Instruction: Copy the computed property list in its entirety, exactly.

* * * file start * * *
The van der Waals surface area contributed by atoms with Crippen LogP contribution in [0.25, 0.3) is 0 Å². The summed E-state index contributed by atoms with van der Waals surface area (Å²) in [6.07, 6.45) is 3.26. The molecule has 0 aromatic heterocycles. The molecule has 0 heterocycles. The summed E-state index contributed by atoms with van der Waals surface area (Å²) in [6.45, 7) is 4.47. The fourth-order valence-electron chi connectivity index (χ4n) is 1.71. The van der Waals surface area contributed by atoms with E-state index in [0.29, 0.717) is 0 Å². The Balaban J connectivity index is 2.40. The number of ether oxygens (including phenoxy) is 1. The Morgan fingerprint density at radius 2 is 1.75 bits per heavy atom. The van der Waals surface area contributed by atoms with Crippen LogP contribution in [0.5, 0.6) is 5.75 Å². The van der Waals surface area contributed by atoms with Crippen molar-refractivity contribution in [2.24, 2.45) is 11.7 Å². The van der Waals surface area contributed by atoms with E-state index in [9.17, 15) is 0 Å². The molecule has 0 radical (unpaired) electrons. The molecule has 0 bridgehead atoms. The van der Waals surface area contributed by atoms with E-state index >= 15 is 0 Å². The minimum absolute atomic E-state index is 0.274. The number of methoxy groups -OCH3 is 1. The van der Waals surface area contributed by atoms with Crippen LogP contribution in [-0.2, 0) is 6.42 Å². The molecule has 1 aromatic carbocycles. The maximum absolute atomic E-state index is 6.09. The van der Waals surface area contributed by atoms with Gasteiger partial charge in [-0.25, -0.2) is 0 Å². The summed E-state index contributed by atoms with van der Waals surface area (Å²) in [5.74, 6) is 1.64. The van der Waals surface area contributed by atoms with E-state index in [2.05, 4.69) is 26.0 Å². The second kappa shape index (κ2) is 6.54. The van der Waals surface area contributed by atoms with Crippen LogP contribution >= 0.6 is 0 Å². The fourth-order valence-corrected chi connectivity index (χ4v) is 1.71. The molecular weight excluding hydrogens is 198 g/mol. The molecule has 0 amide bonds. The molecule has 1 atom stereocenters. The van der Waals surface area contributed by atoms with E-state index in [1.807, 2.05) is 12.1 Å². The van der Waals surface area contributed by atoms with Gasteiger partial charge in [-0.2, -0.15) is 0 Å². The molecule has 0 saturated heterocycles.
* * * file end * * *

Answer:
The van der Waals surface area contributed by atoms with Crippen LogP contribution in [0.25, 0.3) is 0 Å². The summed E-state index contributed by atoms with van der Waals surface area (Å²) in [6.07, 6.45) is 3.26. The molecule has 0 aromatic heterocycles. The molecule has 0 heterocycles. The summed E-state index contributed by atoms with van der Waals surface area (Å²) in [6.45, 7) is 4.47. The fourth-order valence-electron chi connectivity index (χ4n) is 1.71. The van der Waals surface area contributed by atoms with E-state index in [0.29, 0.717) is 0 Å². The Balaban J connectivity index is 2.40. The number of ether oxygens (including phenoxy) is 1. The Morgan fingerprint density at radius 2 is 1.75 bits per heavy atom. The van der Waals surface area contributed by atoms with Crippen LogP contribution in [0.5, 0.6) is 5.75 Å². The van der Waals surface area contributed by atoms with Crippen molar-refractivity contribution in [2.24, 2.45) is 11.7 Å². The van der Waals surface area contributed by atoms with E-state index in [9.17, 15) is 0 Å². The molecule has 0 radical (unpaired) electrons. The molecule has 0 bridgehead atoms. The van der Waals surface area contributed by atoms with E-state index >= 15 is 0 Å². The minimum absolute atomic E-state index is 0.274. The number of methoxy groups -OCH3 is 1. The van der Waals surface area contributed by atoms with Crippen LogP contribution in [-0.2, 0) is 6.42 Å². The molecule has 1 aromatic carbocycles. The maximum absolute atomic E-state index is 6.09. The van der Waals surface area contributed by atoms with Gasteiger partial charge in [-0.25, -0.2) is 0 Å². The summed E-state index contributed by atoms with van der Waals surface area (Å²) in [5.74, 6) is 1.64. The van der Waals surface area contributed by atoms with E-state index in [2.05, 4.69) is 26.0 Å². The second kappa shape index (κ2) is 6.54. The van der Waals surface area contributed by atoms with Crippen LogP contribution >= 0.6 is 0 Å². The fourth-order valence-corrected chi connectivity index (χ4v) is 1.71. The molecular weight excluding hydrogens is 198 g/mol. The molecule has 0 amide bonds. The molecule has 1 atom stereocenters. The van der Waals surface area contributed by atoms with E-state index in [1.807, 2.05) is 12.1 Å². The van der Waals surface area contributed by atoms with Gasteiger partial charge in [-0.2, -0.15) is 0 Å². The molecule has 0 saturated heterocycles.